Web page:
Blending model mean results such as expected annual loss (EAL) is fairly straightforward. One can simply apply a weighted average to the mean and variance of each model's EAL results. The weighting values are assigned based on the company's view of the relative credibility of each model.
However, combining multiple model results to price layers of risk or for accumulation management is a bit more difficult because it requires the development of a loss exceedance or exceedance probability curve (LEC/EP).
There are two approaches that can be used to develop combined LEC/EP curves.
LEC/EP simulation method
Under this approach, LEC/EP curves are developed for each model. Each model's curve should reflect the combined results for all perils and geographic areas covered in the portfolio of business being analysed or managed.
The individual model portfolio curves are based on each model's individual methodology for handling issues such as correlation. The next step is to assign a credibility weighting to each model. This credibility weighting is then used with simulation techniques to develop the combined LEC/EP.
The simulation part of the process first involves the decomposition of the LEC/EP curves into the severity and frequency components. Then a stratified sampling technique is applied to the decomposed curves, in conjunction with variance reduction techniques (if one wishes to focus on a particular segment of the curve tail). The results produced through the sampling techniques are then combined together using the credibility weightings.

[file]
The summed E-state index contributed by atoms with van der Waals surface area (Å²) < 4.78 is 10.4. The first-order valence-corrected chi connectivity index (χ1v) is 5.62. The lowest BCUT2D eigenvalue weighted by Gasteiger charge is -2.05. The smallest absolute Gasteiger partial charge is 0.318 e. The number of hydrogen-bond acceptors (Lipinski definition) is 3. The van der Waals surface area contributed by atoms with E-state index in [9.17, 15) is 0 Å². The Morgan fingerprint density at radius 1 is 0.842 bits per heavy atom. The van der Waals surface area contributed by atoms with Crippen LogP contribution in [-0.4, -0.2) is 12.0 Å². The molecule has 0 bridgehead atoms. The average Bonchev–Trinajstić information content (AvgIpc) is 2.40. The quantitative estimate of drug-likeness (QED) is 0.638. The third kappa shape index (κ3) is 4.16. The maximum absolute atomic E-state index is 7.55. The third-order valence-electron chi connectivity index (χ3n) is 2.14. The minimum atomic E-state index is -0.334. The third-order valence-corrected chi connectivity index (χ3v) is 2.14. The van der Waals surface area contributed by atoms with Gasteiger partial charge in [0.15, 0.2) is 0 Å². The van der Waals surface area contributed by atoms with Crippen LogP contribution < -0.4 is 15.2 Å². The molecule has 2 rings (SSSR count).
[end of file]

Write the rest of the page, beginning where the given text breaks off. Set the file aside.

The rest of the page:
The end result is a new combined LEC/EP curve reflecting the weighted aggregation of all the models. The combined curve can be used to price layers and manage accumulations. EQECAT has developed tools that enable the development of the combined LEC/EP curves and has provided advice to companies regarding the utilisation of this methodology. The one disadvantage of this approach is that the individual identity of events is not visible for those managing accumulations using specific events (such as Lloyd's realistic disaster scenarios (RDS)). However, running the necessary event output reports and using the weighted average approach to combine the events easily overcomes this disadvantage.
Combined event set outputs
Most models produce damage and gross loss output for each stochastic event in its probabilistic model. This 'event by event' output can be used to combine the results of multiple models. To do this, companies must first identify comparable events for each hazard source in each of the models to use as the basis of 'apples to apples' combination. This requires mapping event IDs across the models to develop a common subset of similar events to be used for the aggregation. Once the common event subset is determined, companies can use weighting techniques to create a combined weighted average LEC/EP curve.